my_daroga: Orson Welles (orson)
Somehow, I've convinced myself I'm not a writer. I used to write all the time. I used to even post stuff I'd written! And I haven't in years, except for roleplay, which is writing, but dependent on others playing along. Which can be a great thing, motivationally, and a bad thing.

So today, in an effort to jumpstart my creative engines, I posted a bunch of old stuff to AO3 that I guess I didn't feel qualified as fic, or wasn't done/good enough/ready. I know that those pieces won't ever be, and I thought maybe if I put it out there, I'd inspire myself again. So the Phantom and Star Trek stuff that went up today is all old. In one case, almost ten years old. So the person who wrote that is no longer the person I am, but I still think I had some nifty stuff to say. And maybe someone will enjoy it, or be inspired to write their own response.

The Trek stuff I posted is all more or less flashback/metafic about Kirk, based on stuff that was developing through the roleplay I was part of. Things were coming out in play that might not necessarily reflect my view of canon, but were nonetheless takes I hadn't seen before on Jim Kirk. So those are there, too.

I want to write more. I just have no idea how to do it anymore, and I'm not even sure why that is. I've honestly convinced myself I have no ideas in my head, which is inconsistent with the fact I apparently want to write. So something's blocking me pretty hard.

So if you've ever been in this position? What do you do? Prompt communities? I am interested in way too many things at the moment to be able to narrow down my interest long enough to think of a premise. I think I need to set some artificial barriers. And keep reminding myself it doesn't have to be good/done/epic/amazing right off. Somehow, I got into that mentality as well, the one where I have to know what the end point is in order to act. I've been getting a LOT better at not living that way, and it's turned out all right for me so far. So it's time to apply it to writing, again. If I can narrow my attention long enough to know where to begin.

Writing Wrongs

  • Nov. 26th, 2010 at 4:40 PM
my_daroga: ambiguous? (batman)
I angst a lot about writing. I angst about not doing it, and doing it, and what I'm doing wrong and (as is more to the point, lately) how I don't do it at all. It's to the point where I'm not sure I want to write, because writers write, and I don't.

But I think that, apart from just Not Writing or Wasting Time Roleplaying Instead of Writing, part of my "problem" is that so much of what I might want to write seems "wrong." Watching a lot of silent film lately has brought this home to me. There's so much going on in there that is "wrong" on at least two levels, as far as the modern, conscientious viewer is concerned:

1) It is often "melodramatic" or unrealistic, with lots of pathetic orphans and grand schemes and dramatic forced marriages/kidnappings/rescues/circuses/rags to riches and vice versa/ridiculousness.


2) It often contains really really bad sexism, racism, ableism, classism, pretty much any-ism-you-can-think-of.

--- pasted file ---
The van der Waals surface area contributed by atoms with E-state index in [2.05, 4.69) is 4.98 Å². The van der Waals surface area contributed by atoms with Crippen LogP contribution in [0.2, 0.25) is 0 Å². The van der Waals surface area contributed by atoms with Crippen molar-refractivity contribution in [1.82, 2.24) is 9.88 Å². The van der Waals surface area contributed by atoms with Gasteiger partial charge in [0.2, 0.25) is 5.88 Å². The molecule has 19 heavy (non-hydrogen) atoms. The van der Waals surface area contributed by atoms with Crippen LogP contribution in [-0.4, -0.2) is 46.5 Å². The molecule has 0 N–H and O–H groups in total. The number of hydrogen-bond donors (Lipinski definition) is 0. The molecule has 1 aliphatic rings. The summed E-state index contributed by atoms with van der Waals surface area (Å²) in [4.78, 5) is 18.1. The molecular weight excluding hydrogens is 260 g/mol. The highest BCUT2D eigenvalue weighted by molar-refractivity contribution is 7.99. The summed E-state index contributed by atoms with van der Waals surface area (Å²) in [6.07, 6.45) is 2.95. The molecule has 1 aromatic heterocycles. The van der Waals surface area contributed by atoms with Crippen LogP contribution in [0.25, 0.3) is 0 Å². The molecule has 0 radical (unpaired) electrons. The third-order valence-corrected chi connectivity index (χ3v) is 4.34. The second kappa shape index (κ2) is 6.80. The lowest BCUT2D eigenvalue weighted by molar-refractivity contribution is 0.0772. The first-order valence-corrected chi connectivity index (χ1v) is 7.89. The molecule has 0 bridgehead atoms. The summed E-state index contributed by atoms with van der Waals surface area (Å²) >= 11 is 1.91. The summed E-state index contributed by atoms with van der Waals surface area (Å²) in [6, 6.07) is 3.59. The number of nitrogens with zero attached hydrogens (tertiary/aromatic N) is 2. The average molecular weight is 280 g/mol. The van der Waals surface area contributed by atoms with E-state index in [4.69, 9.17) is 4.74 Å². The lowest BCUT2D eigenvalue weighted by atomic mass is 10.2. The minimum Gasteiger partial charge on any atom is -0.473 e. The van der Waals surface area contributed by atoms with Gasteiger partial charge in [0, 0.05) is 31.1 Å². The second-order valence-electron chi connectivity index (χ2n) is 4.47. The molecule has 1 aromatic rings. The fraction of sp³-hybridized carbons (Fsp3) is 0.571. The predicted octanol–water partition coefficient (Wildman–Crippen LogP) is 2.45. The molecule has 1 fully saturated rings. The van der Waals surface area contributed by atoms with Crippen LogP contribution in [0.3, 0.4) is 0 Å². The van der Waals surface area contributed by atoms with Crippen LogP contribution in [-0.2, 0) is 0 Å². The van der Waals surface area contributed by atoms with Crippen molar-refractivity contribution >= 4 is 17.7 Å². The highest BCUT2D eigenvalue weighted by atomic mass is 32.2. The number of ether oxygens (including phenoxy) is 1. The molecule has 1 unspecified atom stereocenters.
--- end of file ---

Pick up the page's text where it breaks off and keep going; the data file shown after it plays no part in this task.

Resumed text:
id-fic and super-anxiety )



  • Nov. 17th, 2010 at 7:07 AM
my_daroga: Gaston Leroux's The Phantom of the Opera (phantom)
I an effort to find a smaller "challenge" to get me writing, I was considering Yuletide. But now that Phantom's off the list again, I'm not sure what I have to offer! My repertoire is so limited, I wanted to have something I was solid in on my list.

In other news, I know I've been very quiet. Sort of overwhelmed by everything, and I keep meaning to catch up and to update but it's been easier to go watch movies. I hope everyone's okay and enjoying the autumn.


my_daroga: Sirius from Diana Wynne Jones' Dogsbody. Based on my dog. (dog)
I am about 3/4 done with Laurie R. King's latest, The God of the Hive, which is the ninth in her Mary Russell series and follows on directly from the last book. I don't have a review--for some reason, I never feel as inclined/capable about book reviews as film. I don't know why that is.

No, the reason I'm posting today is because I am annoyed, and it is about authors explaining their references. Specifically, spoilers )

Honestly, if I get the reference, then great. If I don't, no harm done. If I do, and then I have it constantly explained, I just feel like the author thinks I'm too stupid to get it, and frankly, if I didn't get it the first time am I going to the fifth? I would have been far easier with the allusion, further, if it had remained less explicit (and it wasn't very subtle to begin with).

crisis of confidence

  • May. 5th, 2009 at 7:33 PM
my_daroga: Gaston Leroux's The Phantom of the Opera (phantom)
Okay, maybe not a crisis.

I haven't been writing at all, though. And while I know that part of this is laziness/distraction/reluctance on some psychological level, some of it is that when I sit down, nothing happens. I was upset over not working on my book, and decided that it would be beneficial for me to start writing something every day. What better than one of those pesky WIPs, hmm? At least I'd regain some confidence.

Well, one of them I'm stuck on because I can't figure out how the mystery's solved, one of them I'm stuck on because I suddenly don't feel equipped to write Lawrence despite telling myself I'm writing movie!Lawrence and not RPF, one of them is long and intimidating to start hacking into, and the other two just... well, I have no idea where they're going. Paltry excuses, maybe, but I miss the days when I felt the passion for the story I was writing welling up within me so that I couldn't think of anything else. It was a sort of lust. It did not, perhaps, result in such good writing, but it was writing. And now I feel stagnant, never evolving.

Writer's block is nothing original, sure. But I feel like there must be something I'm missing, some key that will unlock at least a trickle. I do still role play (the online forum kind, for those of you not involved), and that may take up some of my writing energy (though I rarely do it when I could be writing instead), but then again, at least it's writing. Is it swallowing impulse/ambition, or keeping me at least a little in practice?

Maybe I should forget fic for now, and go back to trying to write the book, even if the going is slow.

Five associated things, list one

  • Feb. 25th, 2009 at 12:41 PM
my_daroga: Orson Welles (orson)
Five things [ profile] inlaterdays associates with me: